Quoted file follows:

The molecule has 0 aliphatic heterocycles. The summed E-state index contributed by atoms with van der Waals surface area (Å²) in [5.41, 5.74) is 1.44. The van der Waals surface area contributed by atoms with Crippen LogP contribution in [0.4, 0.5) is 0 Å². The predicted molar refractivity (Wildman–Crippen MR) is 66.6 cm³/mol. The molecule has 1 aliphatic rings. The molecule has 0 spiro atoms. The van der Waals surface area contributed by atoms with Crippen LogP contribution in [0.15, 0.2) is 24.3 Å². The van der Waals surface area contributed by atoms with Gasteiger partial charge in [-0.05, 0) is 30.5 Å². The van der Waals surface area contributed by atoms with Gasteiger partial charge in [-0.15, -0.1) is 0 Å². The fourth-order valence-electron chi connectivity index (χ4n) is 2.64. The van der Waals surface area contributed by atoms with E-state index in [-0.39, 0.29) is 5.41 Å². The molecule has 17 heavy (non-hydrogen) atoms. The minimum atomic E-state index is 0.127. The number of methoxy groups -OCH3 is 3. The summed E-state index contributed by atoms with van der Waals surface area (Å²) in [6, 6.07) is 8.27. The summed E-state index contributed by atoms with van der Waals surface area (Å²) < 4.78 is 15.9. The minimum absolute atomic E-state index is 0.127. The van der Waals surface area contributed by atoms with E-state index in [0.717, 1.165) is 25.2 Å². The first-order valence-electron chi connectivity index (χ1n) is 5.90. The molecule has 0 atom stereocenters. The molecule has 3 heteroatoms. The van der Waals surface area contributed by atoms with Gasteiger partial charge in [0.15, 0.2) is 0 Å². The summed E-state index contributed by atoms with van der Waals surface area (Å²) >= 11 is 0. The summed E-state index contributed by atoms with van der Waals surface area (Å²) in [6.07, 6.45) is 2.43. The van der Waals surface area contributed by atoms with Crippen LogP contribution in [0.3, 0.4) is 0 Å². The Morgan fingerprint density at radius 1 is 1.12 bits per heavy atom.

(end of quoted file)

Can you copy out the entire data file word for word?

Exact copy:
The molecule has 0 aliphatic heterocycles. The summed E-state index contributed by atoms with van der Waals surface area (Å²) in [5.41, 5.74) is 1.44. The van der Waals surface area contributed by atoms with Crippen LogP contribution in [0.4, 0.5) is 0 Å². The predicted molar refractivity (Wildman–Crippen MR) is 66.6 cm³/mol. The molecule has 1 aliphatic rings. The molecule has 0 spiro atoms. The van der Waals surface area contributed by atoms with Crippen LogP contribution in [0.15, 0.2) is 24.3 Å². The van der Waals surface area contributed by atoms with Gasteiger partial charge in [-0.05, 0) is 30.5 Å². The van der Waals surface area contributed by atoms with Gasteiger partial charge in [-0.15, -0.1) is 0 Å². The fourth-order valence-electron chi connectivity index (χ4n) is 2.64. The van der Waals surface area contributed by atoms with E-state index in [-0.39, 0.29) is 5.41 Å². The molecule has 17 heavy (non-hydrogen) atoms. The minimum atomic E-state index is 0.127. The number of methoxy groups -OCH3 is 3. The summed E-state index contributed by atoms with van der Waals surface area (Å²) in [6, 6.07) is 8.27. The summed E-state index contributed by atoms with van der Waals surface area (Å²) < 4.78 is 15.9. The minimum absolute atomic E-state index is 0.127. The van der Waals surface area contributed by atoms with E-state index in [0.717, 1.165) is 25.2 Å². The first-order valence-electron chi connectivity index (χ1n) is 5.90. The molecule has 0 atom stereocenters. The molecule has 3 heteroatoms. The van der Waals surface area contributed by atoms with Gasteiger partial charge in [0.15, 0.2) is 0 Å². The summed E-state index contributed by atoms with van der Waals surface area (Å²) >= 11 is 0. The summed E-state index contributed by atoms with van der Waals surface area (Å²) in [6.07, 6.45) is 2.43. The van der Waals surface area contributed by atoms with Crippen LogP contribution in [0.3, 0.4) is 0 Å². The Morgan fingerprint density at radius 1 is 1.12 bits per heavy atom.